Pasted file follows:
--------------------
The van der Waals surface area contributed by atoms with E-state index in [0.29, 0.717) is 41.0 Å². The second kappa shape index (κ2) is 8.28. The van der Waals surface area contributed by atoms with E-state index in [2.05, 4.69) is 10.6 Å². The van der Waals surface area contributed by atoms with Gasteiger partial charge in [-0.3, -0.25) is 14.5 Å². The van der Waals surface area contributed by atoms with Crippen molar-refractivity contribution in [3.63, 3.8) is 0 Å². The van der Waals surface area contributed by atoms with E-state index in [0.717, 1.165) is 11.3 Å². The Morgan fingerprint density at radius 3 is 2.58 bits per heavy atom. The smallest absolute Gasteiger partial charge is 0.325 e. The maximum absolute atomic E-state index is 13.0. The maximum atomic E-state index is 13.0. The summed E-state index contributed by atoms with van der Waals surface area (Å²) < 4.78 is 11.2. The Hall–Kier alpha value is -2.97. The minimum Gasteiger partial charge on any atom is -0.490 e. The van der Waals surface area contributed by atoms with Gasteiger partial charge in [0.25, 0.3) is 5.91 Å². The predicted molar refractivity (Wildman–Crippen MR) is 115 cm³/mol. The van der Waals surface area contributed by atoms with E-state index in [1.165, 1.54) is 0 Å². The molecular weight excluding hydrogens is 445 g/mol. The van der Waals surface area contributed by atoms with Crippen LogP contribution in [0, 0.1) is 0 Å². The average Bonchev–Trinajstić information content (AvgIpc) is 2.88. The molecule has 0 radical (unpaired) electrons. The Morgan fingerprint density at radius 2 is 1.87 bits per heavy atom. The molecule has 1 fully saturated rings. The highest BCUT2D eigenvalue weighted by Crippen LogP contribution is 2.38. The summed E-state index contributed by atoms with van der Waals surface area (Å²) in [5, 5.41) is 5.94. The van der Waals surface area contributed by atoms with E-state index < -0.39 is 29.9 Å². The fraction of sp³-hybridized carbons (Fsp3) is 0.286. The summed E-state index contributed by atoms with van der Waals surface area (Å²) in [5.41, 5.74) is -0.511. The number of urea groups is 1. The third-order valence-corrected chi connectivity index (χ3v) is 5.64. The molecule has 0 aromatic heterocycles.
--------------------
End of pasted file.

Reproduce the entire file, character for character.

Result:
The van der Waals surface area contributed by atoms with E-state index in [0.29, 0.717) is 41.0 Å². The second kappa shape index (κ2) is 8.28. The van der Waals surface area contributed by atoms with E-state index in [2.05, 4.69) is 10.6 Å². The van der Waals surface area contributed by atoms with Gasteiger partial charge in [-0.3, -0.25) is 14.5 Å². The van der Waals surface area contributed by atoms with Crippen molar-refractivity contribution in [3.63, 3.8) is 0 Å². The van der Waals surface area contributed by atoms with E-state index in [0.717, 1.165) is 11.3 Å². The Morgan fingerprint density at radius 3 is 2.58 bits per heavy atom. The smallest absolute Gasteiger partial charge is 0.325 e. The maximum absolute atomic E-state index is 13.0. The maximum atomic E-state index is 13.0. The summed E-state index contributed by atoms with van der Waals surface area (Å²) < 4.78 is 11.2. The Hall–Kier alpha value is -2.97. The minimum Gasteiger partial charge on any atom is -0.490 e. The van der Waals surface area contributed by atoms with Gasteiger partial charge in [0.25, 0.3) is 5.91 Å². The predicted molar refractivity (Wildman–Crippen MR) is 115 cm³/mol. The van der Waals surface area contributed by atoms with E-state index in [1.165, 1.54) is 0 Å². The molecular weight excluding hydrogens is 445 g/mol. The van der Waals surface area contributed by atoms with Crippen LogP contribution in [0, 0.1) is 0 Å². The average Bonchev–Trinajstić information content (AvgIpc) is 2.88. The molecule has 0 radical (unpaired) electrons. The Morgan fingerprint density at radius 2 is 1.87 bits per heavy atom. The molecule has 1 fully saturated rings. The highest BCUT2D eigenvalue weighted by Crippen LogP contribution is 2.38. The summed E-state index contributed by atoms with van der Waals surface area (Å²) in [5, 5.41) is 5.94. The van der Waals surface area contributed by atoms with E-state index < -0.39 is 29.9 Å². The fraction of sp³-hybridized carbons (Fsp3) is 0.286. The summed E-state index contributed by atoms with van der Waals surface area (Å²) in [5.41, 5.74) is -0.511. The number of urea groups is 1. The third-order valence-corrected chi connectivity index (χ3v) is 5.64. The molecule has 0 aromatic heterocycles.